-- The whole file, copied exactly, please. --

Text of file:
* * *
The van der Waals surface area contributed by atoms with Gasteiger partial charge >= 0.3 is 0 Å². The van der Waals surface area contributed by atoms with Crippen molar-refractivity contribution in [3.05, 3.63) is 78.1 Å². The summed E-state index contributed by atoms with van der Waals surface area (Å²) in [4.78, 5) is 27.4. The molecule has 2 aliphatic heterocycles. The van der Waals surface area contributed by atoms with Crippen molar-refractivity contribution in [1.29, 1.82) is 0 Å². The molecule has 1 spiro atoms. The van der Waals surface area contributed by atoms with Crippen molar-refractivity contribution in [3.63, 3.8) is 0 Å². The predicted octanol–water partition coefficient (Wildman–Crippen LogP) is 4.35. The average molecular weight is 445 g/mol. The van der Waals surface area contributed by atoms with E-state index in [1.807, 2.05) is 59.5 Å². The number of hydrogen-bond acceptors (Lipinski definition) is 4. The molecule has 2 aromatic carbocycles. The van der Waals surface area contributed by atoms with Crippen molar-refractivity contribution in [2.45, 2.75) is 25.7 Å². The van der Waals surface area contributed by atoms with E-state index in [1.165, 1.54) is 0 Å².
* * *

The van der Waals surface area contributed by atoms with Gasteiger partial charge >= 0.3 is 0 Å². The van der Waals surface area contributed by atoms with Crippen molar-refractivity contribution in [3.05, 3.63) is 78.1 Å². The summed E-state index contributed by atoms with van der Waals surface area (Å²) in [4.78, 5) is 27.4. The molecule has 2 aliphatic heterocycles. The van der Waals surface area contributed by atoms with Crippen molar-refractivity contribution in [1.29, 1.82) is 0 Å². The molecule has 1 spiro atoms. The van der Waals surface area contributed by atoms with Crippen molar-refractivity contribution in [3.63, 3.8) is 0 Å². The predicted octanol–water partition coefficient (Wildman–Crippen LogP) is 4.35. The average molecular weight is 445 g/mol. The van der Waals surface area contributed by atoms with E-state index in [1.807, 2.05) is 59.5 Å². The number of hydrogen-bond acceptors (Lipinski definition) is 4. The molecule has 2 aromatic carbocycles. The van der Waals surface area contributed by atoms with Crippen molar-refractivity contribution in [2.45, 2.75) is 25.7 Å². The van der Waals surface area contributed by atoms with E-state index in [1.165, 1.54) is 0 Å².